2. Just a few questions for ALJA, the Association of Liberian Journalists in the Americas.

    (1) What’s really wrong by cancelling tuition payment for all undergraduate students at public colleges and universities in Liberia?

    (2) By cancelling tuition payment, will more students go to college to obtain a degree or will students decide to stay home and do nothing?

    Reality check:
    Credit should be given to where credit is due! Always! Weah did something. Something that’s good, not harmful. Weah did something that opens the door for poorer students to pursue a dream. Weah did something that will help to drive down illiteracy in the country. Finally, Weah did something that’s in the best interest of the country. Indeed, Weah deserves to be given a credit. That’s not asking to much. Just a credit.

    ALJA has a right to question any particular issue, whether political, social, educational or economic. However, ALJA’s objection to Weah’s cancellation of tuition for college students is inappropriate. Strangely, politics seems to be a driving force in ALJA’s rebuke of Weah’s latest tuition-free action. For instance, let’s take a look at paragraph six above….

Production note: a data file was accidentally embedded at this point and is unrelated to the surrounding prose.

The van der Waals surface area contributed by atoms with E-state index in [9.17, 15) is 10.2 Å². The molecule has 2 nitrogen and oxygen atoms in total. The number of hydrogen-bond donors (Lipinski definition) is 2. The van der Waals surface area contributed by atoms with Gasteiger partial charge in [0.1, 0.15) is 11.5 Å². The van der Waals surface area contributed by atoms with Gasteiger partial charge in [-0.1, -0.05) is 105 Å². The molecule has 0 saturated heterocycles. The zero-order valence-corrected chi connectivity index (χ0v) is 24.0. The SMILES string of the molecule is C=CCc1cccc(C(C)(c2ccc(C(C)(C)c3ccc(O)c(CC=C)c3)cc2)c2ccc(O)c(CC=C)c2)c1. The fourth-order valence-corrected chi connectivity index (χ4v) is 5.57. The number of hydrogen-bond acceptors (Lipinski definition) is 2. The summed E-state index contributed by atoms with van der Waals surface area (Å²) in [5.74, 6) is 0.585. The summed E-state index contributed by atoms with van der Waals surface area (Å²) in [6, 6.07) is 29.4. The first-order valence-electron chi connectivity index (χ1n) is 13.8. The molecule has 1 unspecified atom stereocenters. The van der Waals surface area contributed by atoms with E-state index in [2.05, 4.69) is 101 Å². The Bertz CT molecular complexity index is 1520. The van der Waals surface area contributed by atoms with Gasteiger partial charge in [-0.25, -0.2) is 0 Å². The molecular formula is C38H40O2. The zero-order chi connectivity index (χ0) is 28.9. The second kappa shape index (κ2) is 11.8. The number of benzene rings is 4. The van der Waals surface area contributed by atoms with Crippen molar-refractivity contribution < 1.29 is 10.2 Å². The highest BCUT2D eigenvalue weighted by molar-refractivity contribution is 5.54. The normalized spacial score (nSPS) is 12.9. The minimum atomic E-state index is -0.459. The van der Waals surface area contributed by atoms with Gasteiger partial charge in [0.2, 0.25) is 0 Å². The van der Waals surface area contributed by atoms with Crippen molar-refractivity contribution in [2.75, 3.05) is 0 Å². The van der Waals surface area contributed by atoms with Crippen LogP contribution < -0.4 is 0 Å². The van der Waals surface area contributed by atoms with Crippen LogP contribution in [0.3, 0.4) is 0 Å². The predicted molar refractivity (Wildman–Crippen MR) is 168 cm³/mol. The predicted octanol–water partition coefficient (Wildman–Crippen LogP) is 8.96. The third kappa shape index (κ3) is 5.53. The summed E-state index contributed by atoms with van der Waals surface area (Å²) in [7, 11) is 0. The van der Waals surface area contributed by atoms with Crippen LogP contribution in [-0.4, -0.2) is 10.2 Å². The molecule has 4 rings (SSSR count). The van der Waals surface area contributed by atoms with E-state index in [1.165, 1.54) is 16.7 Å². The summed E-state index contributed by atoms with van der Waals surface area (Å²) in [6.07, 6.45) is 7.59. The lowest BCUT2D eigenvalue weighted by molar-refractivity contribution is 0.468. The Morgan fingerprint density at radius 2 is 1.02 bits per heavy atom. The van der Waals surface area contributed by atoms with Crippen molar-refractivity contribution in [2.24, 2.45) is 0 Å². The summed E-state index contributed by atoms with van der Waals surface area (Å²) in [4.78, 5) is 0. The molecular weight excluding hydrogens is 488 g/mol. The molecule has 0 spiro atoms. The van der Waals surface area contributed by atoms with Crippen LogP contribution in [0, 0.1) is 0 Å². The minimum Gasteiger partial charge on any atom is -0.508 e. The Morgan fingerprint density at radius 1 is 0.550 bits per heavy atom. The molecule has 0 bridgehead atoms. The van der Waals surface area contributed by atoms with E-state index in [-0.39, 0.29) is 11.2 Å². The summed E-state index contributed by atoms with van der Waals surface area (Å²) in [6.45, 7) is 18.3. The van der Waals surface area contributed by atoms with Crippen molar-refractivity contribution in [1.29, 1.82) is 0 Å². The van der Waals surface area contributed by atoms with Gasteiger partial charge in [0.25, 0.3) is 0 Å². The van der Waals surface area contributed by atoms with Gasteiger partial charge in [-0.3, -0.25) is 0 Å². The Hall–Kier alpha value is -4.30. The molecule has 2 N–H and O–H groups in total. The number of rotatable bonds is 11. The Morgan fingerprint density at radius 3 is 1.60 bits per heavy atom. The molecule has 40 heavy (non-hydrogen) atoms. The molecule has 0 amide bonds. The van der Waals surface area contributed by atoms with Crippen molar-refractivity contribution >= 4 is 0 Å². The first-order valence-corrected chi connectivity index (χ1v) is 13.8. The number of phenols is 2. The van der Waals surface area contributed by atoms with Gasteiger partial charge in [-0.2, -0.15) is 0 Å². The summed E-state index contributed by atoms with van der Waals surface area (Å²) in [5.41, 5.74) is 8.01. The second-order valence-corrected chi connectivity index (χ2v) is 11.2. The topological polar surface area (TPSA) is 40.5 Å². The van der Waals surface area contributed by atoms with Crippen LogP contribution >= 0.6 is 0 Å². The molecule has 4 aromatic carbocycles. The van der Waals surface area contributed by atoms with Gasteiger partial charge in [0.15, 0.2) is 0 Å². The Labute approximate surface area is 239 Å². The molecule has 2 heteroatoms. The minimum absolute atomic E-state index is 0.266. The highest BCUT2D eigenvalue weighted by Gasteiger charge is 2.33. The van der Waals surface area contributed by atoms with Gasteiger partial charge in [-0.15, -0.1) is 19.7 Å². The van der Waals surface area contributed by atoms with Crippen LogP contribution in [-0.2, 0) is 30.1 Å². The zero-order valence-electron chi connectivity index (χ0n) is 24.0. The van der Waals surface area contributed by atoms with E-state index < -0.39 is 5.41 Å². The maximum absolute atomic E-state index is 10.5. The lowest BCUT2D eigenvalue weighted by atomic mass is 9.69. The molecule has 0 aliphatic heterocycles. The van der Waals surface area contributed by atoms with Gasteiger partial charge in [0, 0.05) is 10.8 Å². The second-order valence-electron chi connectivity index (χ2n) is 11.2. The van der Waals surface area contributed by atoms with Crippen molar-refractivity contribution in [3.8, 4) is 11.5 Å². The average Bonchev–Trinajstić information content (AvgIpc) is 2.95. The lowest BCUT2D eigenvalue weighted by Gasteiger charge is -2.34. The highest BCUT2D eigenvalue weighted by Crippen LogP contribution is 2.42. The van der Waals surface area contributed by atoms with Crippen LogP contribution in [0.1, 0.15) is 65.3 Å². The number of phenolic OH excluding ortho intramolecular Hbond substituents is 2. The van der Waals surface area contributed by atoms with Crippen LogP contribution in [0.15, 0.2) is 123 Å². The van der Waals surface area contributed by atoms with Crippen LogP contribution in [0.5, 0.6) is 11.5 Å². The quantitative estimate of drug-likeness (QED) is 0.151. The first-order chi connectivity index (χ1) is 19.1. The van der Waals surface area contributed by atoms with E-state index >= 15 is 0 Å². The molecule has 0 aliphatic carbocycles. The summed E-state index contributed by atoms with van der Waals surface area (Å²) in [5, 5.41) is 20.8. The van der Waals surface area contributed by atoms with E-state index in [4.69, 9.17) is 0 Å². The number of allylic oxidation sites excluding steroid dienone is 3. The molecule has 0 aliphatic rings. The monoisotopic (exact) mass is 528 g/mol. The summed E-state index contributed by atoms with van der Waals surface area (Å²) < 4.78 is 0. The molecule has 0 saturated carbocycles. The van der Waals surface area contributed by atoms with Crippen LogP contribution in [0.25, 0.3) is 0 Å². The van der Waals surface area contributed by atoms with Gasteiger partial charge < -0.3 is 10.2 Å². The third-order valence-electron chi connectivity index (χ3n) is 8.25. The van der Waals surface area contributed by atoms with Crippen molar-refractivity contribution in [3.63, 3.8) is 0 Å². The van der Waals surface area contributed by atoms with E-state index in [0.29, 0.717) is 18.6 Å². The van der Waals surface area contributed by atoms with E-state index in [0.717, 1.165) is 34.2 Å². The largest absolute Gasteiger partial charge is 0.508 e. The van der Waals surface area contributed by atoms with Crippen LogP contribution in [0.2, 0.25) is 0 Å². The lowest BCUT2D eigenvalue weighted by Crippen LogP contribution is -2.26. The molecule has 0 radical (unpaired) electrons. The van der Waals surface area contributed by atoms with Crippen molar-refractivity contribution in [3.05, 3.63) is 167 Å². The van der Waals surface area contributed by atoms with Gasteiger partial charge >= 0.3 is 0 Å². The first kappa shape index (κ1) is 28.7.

“ALJA said that the pronouncement appeared to be spontaneous and meant to garner political support for the president and the CDC-led government”.

    In no uncertain terms, politics has raised its head in ALJA’S rebuttal. ALJA needs a better contrast, not a blast. Hypothetically, what would ALJA do to ease the burden of tuition payment for low and middle class students if ALJA sat in the chair of presidency? In other words, how would ALJA have done it differently?

    ALJA may want to know why there aren’t coins in Liberia.
    ALJA may want to know why the Liberia currency is almost as useless as the Naira or the Cedi. In other words, why can’t we use the US dollar until our economy stablizes?
    I will agree or support ALJA when the issue of “friendly pursuasion” is used to get things accomplished.

LEAVE A REPLY

Please enter your comment!
Please enter your name here